Uber’s Now a Food Delivery Company—and It’s Still Losing Money


Since a company called UberCab took to the streets of San Francisco almost a decade ago, Uber has been many things: an app-powered black car service for self-described “ballers”; a slayer of taxi companies; a scandal-ridden stand-in for Silicon Valley ills; a vehicle to transfer VC-funded joyrides to the masses. When it announced its second-quarter earnings on Thursday, it became clear that the ride-hail company isn’t quite a ride-hail company anymore. Uber’s a delivery service now—and one that’s still losing plenty of dough.

Amid a pandemic that’s kept workplaces, restaurants, and bars closed and potential riders housebound, the company’s classic rides business cratered, with total bookings dropping by 75 percent year over year. But eaters the world over turned to food—and food delivery—while stuck inside. For the first time, the company’s delivery segment generated more in bookings than its rides segment. More than double, in fact. Eats’ bookings grew 112 percent year over year.

CEO Dara Khosrowshahi noted on a call with investors Thursday that delivery is now the size of Uber’s rides business when he joined the company in 2017. “We’ve essentially built a second Uber in under three years,” he said.

In all, the company posted a $1.8 billion loss between the beginning of April and the end of June. Uber stock fell 2.5 percent in after-hours trading Thursday evening, leaving its shares 25 percent below their May 2019 IPO price.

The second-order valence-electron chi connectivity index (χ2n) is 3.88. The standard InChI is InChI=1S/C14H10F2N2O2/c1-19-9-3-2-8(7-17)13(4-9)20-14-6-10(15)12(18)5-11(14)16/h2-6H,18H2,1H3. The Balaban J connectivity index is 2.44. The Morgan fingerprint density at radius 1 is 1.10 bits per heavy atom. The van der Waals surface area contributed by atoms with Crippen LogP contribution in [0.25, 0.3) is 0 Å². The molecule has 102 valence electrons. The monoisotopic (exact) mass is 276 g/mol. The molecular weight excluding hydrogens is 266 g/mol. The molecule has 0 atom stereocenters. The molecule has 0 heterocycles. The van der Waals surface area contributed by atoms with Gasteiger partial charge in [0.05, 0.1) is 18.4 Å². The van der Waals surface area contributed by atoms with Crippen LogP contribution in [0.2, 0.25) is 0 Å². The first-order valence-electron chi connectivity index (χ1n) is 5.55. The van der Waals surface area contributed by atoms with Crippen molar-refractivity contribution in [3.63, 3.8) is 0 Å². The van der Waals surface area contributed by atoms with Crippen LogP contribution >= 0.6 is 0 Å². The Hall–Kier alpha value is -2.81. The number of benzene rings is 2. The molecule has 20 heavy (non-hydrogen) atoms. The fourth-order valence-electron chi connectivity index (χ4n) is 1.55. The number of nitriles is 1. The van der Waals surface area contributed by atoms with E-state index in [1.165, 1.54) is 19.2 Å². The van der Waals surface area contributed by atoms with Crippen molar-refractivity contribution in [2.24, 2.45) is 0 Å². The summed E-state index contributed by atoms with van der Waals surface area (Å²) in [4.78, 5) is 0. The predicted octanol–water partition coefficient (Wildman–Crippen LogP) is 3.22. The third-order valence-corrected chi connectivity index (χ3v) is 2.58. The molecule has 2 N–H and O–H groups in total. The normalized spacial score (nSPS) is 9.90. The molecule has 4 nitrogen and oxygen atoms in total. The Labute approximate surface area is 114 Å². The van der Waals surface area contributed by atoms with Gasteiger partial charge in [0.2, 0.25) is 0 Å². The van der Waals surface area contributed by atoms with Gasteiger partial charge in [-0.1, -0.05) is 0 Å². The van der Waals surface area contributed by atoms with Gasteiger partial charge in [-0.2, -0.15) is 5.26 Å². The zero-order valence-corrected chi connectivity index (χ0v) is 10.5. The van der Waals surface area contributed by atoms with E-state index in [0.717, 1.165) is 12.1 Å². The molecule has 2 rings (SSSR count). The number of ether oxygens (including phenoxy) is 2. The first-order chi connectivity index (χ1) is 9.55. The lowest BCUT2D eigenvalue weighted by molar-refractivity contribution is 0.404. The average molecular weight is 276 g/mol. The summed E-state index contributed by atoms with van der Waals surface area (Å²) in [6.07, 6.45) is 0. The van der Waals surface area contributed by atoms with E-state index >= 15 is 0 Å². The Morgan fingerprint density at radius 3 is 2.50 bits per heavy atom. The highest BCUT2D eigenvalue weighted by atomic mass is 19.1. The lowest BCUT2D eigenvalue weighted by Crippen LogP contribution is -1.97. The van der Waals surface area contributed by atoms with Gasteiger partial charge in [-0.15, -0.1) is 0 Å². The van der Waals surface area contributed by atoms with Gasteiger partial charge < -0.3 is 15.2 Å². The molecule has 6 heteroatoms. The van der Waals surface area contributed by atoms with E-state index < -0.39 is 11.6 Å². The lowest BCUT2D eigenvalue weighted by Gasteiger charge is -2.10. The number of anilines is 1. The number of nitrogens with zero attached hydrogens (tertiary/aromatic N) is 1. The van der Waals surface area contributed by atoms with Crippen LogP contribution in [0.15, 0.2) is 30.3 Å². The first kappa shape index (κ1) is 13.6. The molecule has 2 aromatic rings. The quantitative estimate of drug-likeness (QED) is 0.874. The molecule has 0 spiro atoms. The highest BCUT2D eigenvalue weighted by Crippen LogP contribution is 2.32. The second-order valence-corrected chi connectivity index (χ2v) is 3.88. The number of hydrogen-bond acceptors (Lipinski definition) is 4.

The company still has not made money off the food delivery sector, where DoorDash, JustEat, Deliveroo, and Zomato are jostling for global supremacy. Uber’s delivery section ultimately lost $232 million last quarter. The company backed off a potential acquisition of the US company Grubhub in the spring, but last month it agreed to acquire Postmates, which gives it better reach in Los Angeles and the southwestern US. Khosrowshahi said the company’s delivery business was buoyed by larger orders from small and medium-sized restaurants, which tend to pay bigger commissions than national brands like McDonald’s and Starbucks. He said he was optimistic about the industry’s long-term plans: “Pure-play delivery companies can and will be profitable,” he said, even though none are yet.

Uber has bigger plans for the delivery space. Last year it acquired a majority stake in Cornershop, an Instacart rival that delivers groceries, mostly in Latin America. Now, some Central and South American and Canadian customers can order on-demand groceries through the Uber app. During the pandemic, Uber launched an experiment called Uber Connect, which lets customers in 170 cities send small packages to others via car. The company says Connect has completed 3 million trips since mid-April.

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